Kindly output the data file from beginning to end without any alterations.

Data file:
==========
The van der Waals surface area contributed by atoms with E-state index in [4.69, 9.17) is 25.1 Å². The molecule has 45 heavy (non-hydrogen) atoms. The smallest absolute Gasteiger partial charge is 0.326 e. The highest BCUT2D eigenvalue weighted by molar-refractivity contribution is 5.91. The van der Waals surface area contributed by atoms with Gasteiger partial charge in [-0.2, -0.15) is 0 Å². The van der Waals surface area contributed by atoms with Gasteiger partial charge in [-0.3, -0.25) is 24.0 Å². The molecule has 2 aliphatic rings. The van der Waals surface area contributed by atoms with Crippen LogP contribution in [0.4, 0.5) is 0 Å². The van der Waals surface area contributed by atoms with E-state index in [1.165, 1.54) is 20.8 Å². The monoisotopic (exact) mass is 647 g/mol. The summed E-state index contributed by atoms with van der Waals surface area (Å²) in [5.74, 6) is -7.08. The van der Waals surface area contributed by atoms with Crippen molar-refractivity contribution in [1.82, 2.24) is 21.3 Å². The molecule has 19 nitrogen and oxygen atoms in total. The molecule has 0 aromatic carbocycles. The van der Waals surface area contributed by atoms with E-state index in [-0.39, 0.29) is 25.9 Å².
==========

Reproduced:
The van der Waals surface area contributed by atoms with E-state index in [4.69, 9.17) is 25.1 Å². The molecule has 45 heavy (non-hydrogen) atoms. The smallest absolute Gasteiger partial charge is 0.326 e. The highest BCUT2D eigenvalue weighted by molar-refractivity contribution is 5.91. The van der Waals surface area contributed by atoms with Gasteiger partial charge in [-0.2, -0.15) is 0 Å². The van der Waals surface area contributed by atoms with Gasteiger partial charge in [-0.3, -0.25) is 24.0 Å². The molecule has 2 aliphatic rings. The van der Waals surface area contributed by atoms with Crippen LogP contribution in [0.4, 0.5) is 0 Å². The van der Waals surface area contributed by atoms with E-state index in [1.165, 1.54) is 20.8 Å². The monoisotopic (exact) mass is 647 g/mol. The summed E-state index contributed by atoms with van der Waals surface area (Å²) in [5.74, 6) is -7.08. The van der Waals surface area contributed by atoms with Crippen molar-refractivity contribution in [1.82, 2.24) is 21.3 Å². The molecule has 19 nitrogen and oxygen atoms in total. The molecule has 0 aromatic carbocycles. The van der Waals surface area contributed by atoms with E-state index in [-0.39, 0.29) is 25.9 Å².